/ Alessandri´s new branding in Latin Lawyer. Law firm rebrandings are all the rage, but what impact do they have on a firm’s position in the legal market?

May 1, 2013

Beyond the logo: strategy and management in Latin Lawyer

Wednesday, 1 May 2013 by Marieke Breijer

Marieke Breijer speaks to firms about their experiences to discover the process behind a makeover

There was a time when a Latin American law firm would be identified by the names of its founding partners. While some attention might have been paid to the font on the letterhead, and later the website, the firm’s image was largely defined by the reputation of the names above the door.

Today, logos are becoming an increasingly relevant component of a firm’s marketing strategy: the choice of words, the font and its colour are deliberated over at length to ensure the logo conveys the firm’s culture, service style and position in the market. Consider the logos of Latin American firms that have recently undergone a rebranding strategy: from Colombia’s prietocarrizosa, which has merged the founding partners’ names into one word, written entirely in lowercase in a font and colour that evokes the youth and trailblazing brand of facebook, to Brazilian firm Veirano Advogados’ new logo, which consists of a three-dimensional VA symbol that continues to show the firm initials whatever its position, demonstrating the firm’s global outlook and flexibility. The logo is black, white and grey to indicate tradition and trustworthiness.

Alessandri is celebrating 120 years in the Chilean legal market this year and is one of the few centenarian firms in Latin America. While “proud of the firm’s history” and indeed his ancestors who founded the firm, managing partner Arturo Alessandri says the firm was keen to move away from its traditional image. “The way of practising law has changed in 120 years and we believe that we came up with a brand strategy evolving with the times,” he explains. “We have this very strong prestige linked to a very solid past, but at the same time we wanted to add the future, and innovative solutions in adding value to our services.” Through this process, the firm also sought to include its tax and environmental consultancy branches under the same moniker and present a unified Alessandri group to the market. The new branding was therefore geared towards showing “who we are, what we do, and where we are going,” says Alessandri.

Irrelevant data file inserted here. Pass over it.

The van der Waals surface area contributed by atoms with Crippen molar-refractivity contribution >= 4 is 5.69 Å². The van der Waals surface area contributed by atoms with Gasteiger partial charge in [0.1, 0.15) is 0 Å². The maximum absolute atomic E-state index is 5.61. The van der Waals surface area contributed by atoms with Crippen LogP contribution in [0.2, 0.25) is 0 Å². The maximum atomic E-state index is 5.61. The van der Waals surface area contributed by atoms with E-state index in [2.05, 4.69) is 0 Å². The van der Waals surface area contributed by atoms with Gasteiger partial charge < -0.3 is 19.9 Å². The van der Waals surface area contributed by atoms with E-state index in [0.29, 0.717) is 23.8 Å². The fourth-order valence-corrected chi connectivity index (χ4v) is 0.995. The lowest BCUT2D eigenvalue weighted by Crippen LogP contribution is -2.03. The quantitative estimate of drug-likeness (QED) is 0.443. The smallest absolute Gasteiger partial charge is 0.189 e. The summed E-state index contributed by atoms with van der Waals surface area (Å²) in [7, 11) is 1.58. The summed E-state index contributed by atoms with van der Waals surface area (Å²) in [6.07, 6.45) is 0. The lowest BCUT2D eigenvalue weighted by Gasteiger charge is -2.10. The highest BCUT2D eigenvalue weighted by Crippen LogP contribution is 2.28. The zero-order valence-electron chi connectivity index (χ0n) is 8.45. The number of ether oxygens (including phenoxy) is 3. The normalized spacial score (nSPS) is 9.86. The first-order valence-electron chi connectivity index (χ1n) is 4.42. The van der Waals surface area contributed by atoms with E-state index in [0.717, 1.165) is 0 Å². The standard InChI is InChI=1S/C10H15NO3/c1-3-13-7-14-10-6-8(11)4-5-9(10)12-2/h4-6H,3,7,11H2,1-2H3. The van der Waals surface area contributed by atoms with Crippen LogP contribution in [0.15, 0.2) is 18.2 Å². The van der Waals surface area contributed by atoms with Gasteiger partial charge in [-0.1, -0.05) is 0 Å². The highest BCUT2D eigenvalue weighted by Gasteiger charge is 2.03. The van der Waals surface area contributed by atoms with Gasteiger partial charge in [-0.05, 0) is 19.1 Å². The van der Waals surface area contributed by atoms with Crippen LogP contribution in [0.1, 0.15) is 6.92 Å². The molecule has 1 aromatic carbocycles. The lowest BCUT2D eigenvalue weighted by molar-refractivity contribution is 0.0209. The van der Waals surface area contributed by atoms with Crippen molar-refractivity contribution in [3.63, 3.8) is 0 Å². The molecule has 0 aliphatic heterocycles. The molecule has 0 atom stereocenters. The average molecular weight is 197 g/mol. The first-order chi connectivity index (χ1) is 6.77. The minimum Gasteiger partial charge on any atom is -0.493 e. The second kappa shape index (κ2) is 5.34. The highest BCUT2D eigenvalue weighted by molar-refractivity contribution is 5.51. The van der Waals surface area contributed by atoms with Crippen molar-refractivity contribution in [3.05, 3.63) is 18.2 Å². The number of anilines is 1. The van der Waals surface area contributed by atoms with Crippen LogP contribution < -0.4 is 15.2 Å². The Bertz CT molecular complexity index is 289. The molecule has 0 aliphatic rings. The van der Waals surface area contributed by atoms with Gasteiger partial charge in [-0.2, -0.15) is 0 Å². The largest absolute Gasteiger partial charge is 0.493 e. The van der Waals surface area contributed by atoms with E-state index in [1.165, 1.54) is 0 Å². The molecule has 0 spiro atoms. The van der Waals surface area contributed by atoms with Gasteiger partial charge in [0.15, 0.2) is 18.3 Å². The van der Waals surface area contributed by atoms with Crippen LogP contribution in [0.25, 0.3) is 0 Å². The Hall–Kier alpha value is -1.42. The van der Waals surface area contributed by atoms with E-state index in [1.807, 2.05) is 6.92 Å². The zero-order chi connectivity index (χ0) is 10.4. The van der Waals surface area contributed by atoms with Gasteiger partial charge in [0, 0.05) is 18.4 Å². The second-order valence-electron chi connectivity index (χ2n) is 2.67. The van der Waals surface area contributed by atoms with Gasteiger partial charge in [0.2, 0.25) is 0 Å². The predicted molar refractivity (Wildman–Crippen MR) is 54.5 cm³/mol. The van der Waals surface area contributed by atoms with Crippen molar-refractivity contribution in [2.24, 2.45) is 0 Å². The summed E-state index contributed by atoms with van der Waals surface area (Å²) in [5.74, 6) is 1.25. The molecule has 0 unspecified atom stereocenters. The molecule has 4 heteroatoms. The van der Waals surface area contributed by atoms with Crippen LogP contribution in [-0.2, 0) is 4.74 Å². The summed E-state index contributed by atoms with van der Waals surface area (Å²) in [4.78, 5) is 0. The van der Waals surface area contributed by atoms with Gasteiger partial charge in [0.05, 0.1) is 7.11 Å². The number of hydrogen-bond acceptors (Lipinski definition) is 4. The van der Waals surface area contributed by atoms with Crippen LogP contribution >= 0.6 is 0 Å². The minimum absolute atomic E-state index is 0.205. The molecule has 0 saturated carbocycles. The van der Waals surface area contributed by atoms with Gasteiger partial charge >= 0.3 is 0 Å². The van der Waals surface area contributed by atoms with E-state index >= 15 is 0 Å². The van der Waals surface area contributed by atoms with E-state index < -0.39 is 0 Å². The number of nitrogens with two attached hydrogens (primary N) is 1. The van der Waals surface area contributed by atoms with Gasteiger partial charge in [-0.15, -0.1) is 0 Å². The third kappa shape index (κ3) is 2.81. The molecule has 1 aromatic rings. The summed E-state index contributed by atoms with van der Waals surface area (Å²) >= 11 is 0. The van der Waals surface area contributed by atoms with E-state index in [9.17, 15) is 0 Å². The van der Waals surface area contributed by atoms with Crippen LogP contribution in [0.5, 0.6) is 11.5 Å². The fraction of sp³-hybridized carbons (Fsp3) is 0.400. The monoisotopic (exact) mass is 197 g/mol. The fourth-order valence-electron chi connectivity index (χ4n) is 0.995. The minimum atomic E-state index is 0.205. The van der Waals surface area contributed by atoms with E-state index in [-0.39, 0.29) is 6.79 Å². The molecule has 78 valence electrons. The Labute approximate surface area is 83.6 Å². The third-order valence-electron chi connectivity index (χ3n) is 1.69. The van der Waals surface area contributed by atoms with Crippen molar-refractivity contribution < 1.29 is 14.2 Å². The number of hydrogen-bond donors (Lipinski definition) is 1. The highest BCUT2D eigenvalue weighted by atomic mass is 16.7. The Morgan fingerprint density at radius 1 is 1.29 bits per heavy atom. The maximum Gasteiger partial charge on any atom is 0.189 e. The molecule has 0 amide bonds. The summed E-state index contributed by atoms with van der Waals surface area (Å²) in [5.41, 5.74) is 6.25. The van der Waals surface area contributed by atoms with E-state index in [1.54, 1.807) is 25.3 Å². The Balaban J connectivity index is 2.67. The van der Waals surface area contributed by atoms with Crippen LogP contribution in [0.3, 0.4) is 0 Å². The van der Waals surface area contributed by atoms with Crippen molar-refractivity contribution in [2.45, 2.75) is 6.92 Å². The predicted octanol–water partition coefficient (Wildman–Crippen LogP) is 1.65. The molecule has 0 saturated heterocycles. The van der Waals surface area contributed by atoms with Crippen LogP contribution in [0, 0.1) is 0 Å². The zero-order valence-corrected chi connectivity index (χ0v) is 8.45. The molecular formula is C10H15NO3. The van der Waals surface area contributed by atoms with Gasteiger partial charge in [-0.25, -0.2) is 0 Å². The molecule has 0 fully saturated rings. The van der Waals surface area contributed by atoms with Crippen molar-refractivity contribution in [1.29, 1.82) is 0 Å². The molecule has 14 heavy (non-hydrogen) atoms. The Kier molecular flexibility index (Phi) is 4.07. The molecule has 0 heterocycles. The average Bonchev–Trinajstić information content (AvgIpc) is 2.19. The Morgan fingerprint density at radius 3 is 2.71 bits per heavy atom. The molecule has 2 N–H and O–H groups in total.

Making the switch

Alessandri's former and new logoAlessandri’s former and new logo

The launch of the brand can be as important as the brand itself, and firms need to plan the process carefully. At Alessandri, the new branding is being rolled out gradually over the year as the firm celebrates its 120th anniversary, while at Veirano, a note announcing its new image popped up to visitors of the firm’s website. For Posse Herrera, the switch took place in one weekend, says Herrera: “We timed everything from when the new webpage was going to be available, how the signatures would appear on the Monday morning, all correspondence, templates… really, everything changed in that weekend. If you arrived at 8am on Monday morning, the logo was the new one, the chocolates on the conference tables were the new ones – the old ones were given away to all the lawyers Friday afternoon on the condition that they had to be eaten by Sunday.

Despite the time it may take and the effort involved going forward, firms maintain it’s a worthwhile process. “[It] is something that every law firm should look at at a certain point,” says Alessandri. “The process of the rebranding is very positive; it gives you a lot of knowledge. The internal diagnosis, the learning process – very positive ideas come out of it.” Del Rio, too, praises the results: “It helped us to focus on how we were viewed by clients and how we wanted to be viewed by them, and helped us very much. It feels like a new era for the firm.” A firm logo and branding approach, however, won’t last forever. A firm’s distinguishing feature today might not be the same tomorrow, and strong branding knows continuity yet evolves with time – if centenarian firms Basham, Olaechea and Alessandri’s longevity continues, chances are these new logos won’t be their last.

Read the complete article in Latin Lawyer